question bout my co2 system - Tropical Fish Keeping - Aquarium fish care and resources
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post #1 of 4 Old 12-11-2010, 09:15 PM Thread Starter
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question bout my co2 system

my lfs guy reccomended a nutrafin co2 natural plant system for my 55g. when i set it all up at home i looked on the box and it was made for tanks up to 20g (doh!) i dont have very demanding plants (Wisteria hornwort java ferns and moss) and i do have pretty amazing plants lights so would the co2 system i have at least make the slightest difference in my plants?
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post #2 of 4 Old 12-11-2010, 11:49 PM
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I think you're probably fine, many people keep plants with no co2 system, but I wouldn't return it, I'm sure it helps.
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post #3 of 4 Old 12-12-2010, 04:26 AM
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It should be ok... Only serious plant keepers keep co2, so it shouldnt matter if it is not reccomended for ur size tank.. I co2X and it really did make my plants flourish but it ran out...

26 Gallon Community:
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Opaline Gourami
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post #4 of 4 Old 12-12-2010, 02:37 PM
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Aquatic plants require a balance between light and 17 nutrients,of which carbon (CO2) is but one. Increasing any single nutrient without ensuring everything remains in balance will not normally assist the plants (unless that nutrient was completely lacking previously) and may be detrimental. Without everything in balance, plants cannot assimilate nutrients and when this occurs, algae has the advantage.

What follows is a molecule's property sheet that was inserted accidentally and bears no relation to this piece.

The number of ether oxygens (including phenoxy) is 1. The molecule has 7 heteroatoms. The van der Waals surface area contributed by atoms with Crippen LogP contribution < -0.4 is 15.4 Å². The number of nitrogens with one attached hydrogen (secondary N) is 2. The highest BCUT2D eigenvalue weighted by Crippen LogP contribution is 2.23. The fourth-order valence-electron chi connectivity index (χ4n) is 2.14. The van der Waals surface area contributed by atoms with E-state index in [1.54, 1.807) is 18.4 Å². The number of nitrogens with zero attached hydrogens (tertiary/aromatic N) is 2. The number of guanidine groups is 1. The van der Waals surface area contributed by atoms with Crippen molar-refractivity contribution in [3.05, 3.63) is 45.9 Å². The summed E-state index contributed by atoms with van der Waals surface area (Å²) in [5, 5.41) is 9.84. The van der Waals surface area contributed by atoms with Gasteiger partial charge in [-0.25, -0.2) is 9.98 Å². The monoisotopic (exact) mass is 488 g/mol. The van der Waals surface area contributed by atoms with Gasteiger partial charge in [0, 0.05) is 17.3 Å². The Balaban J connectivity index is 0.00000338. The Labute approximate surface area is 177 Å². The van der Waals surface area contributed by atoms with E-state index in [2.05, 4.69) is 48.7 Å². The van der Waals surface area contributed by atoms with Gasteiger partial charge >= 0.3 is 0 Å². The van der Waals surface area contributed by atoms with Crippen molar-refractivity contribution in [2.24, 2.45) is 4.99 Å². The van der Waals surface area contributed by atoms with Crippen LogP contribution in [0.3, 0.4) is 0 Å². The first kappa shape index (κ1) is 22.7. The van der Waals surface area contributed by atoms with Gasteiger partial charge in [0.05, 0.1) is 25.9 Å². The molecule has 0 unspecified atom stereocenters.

For the plants you mention, I do not view added CO2 as beneficial. The increase in light intensity to balance CO2 would not help the JF, JM which do best with less light, and as for the Wisteria, unless other nutrients are similarly increased the effect would probably be minimal. There is a fair bit of CO2 naturally occurring in an aquarium from the fish but more from the bacteria (the substrate bacteria as well as nitrifying bacteria). I advise maintaining a natural balance.

Some nutrients are bound to be missing, and a good liquid fertilizer would be more beneficial. Providing the light is adequate to balance.


Byron Hosking, BMus, MA
Vancouver, BC, Canada

The aquarist is one who must learn the ways of the biologist, the chemist, and the veterinarian. [unknown source]

Something we all need to remember: The fish you've acquired was quite happy not being owned by you, minding its own business. If you’re going to take it under your wing then you’re responsible for it. Every aspect of its life is under your control, from water quality and temperature to swimming space. [Nathan Hill in PFK]
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